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Having Our Say

By Josephine Yun | Posted 11/27/2002

Having Our Say

Emily Mann

Everyone loves a good story, and if you were at Arena Playhouse last weekend, there were plenty to hear. The Arena Players production of Having Our Say--lifted from the best-selling book of the same name, subtitled The Delany Sisters' First 100 Years--is a fascinating slew of detailed, daring vignettes that comprised the cusp of Sarah "Sadie" and Annie Elizabeth "Bessie" Delany's century-long lives.

Sweet sister Sadie (Hilda Peacock) and taller, younger, spunkier sister Bessie (Corlis Hayes) reminisce from their home in Mount Vernon, N.Y., whisking you back to times when no one but "white people, Negroes, and Indians" lived in their home state of North Carolina, renting an apartment at Seventh Avenue and 145th Street in Harlem cost $9 a month, and Jim Crow was ludicrous but the law. Once, after telling a stinking, drunk white man to buzz off, Bessie fled a lynch mob.

The sisters give unabashedly honest, humorous takes on everything from sex and sexism to labels (they prefer being called brown or colored, not African-American or black) and voting ("If you don't vote, you don't have the right to complain," Bessie declares, "and I sure don't want to give up my right to complain!"). The stories of their careers (Sadie became New York's first-ever colored high school teacher; Bessie, a dentist) and the social circle of brown intelligentsia in which they moved, too, are remarkable.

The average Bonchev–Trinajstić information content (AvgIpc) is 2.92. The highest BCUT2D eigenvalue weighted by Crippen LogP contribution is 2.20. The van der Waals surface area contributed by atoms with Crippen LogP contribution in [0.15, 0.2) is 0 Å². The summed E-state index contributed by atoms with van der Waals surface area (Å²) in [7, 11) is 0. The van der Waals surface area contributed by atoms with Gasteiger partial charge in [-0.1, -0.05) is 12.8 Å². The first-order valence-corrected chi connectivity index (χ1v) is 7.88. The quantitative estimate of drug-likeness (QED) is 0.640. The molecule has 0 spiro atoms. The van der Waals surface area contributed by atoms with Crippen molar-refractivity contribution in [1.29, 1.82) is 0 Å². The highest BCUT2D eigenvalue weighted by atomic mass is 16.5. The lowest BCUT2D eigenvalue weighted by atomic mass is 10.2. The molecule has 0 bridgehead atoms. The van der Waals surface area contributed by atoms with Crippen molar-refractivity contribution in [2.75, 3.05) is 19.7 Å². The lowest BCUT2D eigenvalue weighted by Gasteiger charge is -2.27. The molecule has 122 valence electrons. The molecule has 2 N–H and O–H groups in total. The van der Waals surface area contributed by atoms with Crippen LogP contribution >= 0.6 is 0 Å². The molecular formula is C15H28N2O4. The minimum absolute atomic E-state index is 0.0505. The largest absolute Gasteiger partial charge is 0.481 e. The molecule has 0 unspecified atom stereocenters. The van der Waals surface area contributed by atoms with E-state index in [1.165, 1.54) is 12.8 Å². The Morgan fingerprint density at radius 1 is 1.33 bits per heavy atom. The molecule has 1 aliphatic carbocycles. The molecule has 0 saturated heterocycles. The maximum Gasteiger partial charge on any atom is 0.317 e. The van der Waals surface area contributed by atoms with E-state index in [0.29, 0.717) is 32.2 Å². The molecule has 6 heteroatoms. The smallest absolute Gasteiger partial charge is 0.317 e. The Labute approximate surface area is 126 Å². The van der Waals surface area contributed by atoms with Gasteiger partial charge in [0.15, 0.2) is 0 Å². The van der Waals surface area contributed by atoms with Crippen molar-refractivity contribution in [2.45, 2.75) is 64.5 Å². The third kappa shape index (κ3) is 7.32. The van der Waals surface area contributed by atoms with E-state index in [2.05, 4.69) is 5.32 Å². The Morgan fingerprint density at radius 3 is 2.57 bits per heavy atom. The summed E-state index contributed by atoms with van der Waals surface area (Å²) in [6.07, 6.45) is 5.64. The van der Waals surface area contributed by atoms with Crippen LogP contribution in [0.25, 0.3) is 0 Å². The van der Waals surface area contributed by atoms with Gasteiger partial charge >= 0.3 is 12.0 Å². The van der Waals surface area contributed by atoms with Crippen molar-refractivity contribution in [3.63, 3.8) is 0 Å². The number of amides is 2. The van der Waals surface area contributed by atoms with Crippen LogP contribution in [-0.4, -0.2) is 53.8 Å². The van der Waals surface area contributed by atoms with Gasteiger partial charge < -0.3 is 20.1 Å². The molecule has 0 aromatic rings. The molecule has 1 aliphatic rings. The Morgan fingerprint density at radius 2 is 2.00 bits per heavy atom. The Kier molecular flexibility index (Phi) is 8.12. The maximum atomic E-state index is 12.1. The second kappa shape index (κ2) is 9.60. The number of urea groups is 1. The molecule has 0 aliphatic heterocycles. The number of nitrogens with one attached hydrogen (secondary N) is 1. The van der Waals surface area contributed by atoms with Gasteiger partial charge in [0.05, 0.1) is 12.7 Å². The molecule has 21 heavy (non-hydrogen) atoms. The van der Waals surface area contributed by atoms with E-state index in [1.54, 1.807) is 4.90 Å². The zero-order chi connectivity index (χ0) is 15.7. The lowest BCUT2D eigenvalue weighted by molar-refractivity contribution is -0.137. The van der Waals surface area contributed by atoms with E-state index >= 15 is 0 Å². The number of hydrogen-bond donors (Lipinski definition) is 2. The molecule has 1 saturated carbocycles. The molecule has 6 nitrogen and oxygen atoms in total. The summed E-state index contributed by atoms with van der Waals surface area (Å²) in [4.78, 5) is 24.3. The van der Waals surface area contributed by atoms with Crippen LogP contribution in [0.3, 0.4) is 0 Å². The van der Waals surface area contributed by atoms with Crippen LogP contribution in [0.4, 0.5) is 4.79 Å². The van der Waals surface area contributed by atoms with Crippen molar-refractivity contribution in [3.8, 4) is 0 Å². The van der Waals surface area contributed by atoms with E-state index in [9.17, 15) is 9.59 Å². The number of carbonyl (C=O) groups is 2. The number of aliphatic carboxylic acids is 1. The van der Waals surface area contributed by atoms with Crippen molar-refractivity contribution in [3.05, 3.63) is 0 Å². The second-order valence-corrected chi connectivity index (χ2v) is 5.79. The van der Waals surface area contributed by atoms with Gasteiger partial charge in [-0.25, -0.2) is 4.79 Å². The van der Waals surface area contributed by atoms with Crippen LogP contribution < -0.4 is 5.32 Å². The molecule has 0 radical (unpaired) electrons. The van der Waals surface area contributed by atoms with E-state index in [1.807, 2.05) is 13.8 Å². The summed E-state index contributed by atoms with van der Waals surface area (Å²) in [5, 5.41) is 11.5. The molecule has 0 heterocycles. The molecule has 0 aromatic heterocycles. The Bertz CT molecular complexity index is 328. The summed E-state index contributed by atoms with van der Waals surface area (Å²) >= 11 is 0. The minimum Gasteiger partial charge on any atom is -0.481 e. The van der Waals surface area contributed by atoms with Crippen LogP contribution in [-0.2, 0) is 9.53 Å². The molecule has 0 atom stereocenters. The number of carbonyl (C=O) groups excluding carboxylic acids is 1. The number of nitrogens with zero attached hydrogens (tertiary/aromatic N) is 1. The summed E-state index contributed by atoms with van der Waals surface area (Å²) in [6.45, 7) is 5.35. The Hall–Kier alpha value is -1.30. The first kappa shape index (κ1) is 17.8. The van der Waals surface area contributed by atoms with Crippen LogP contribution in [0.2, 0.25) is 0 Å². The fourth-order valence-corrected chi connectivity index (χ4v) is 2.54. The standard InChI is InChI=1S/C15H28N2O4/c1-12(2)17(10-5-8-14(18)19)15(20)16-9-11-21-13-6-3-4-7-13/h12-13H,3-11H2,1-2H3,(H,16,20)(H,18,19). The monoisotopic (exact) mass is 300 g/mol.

Peacock and Hayes were convincing, though a few shaky lines hung between the allowance of their characters' ages and forgetful acting. Hayes etched deep old maid's lines about her mouth, then trembled as she walked, smiling with the slightly neurotic, intense mischief of a psychic great-aunt. Peacock was more proper, subdued, and religious, a good momma's girl. At the play's climax, both relayed the Delany sisters' pain at having to live through the death of two brothers and their mother with choking, admirable deftness.

The audience, which frequently agreed and even chimed in with the dialogue at times, seemed glad to have basic, old-fashioned values reaffirmed, in addition to being moved and entertained by Sadie and Bessie's stories.

When the book's co-author Amy Hill Hearth first met Sadie and Bessie, she wrote that she was "stunned by how beautiful, how proud, and how independent they were." The play keeps it real; Peacock and Hayes do the sisters' characters justice. "If you think it's going to help somebody, it's worth doing," they quip, and that seems to be the play's simple, underlying purpose. Not only are the Delany sisters having their say, they're spreading the good and last word.

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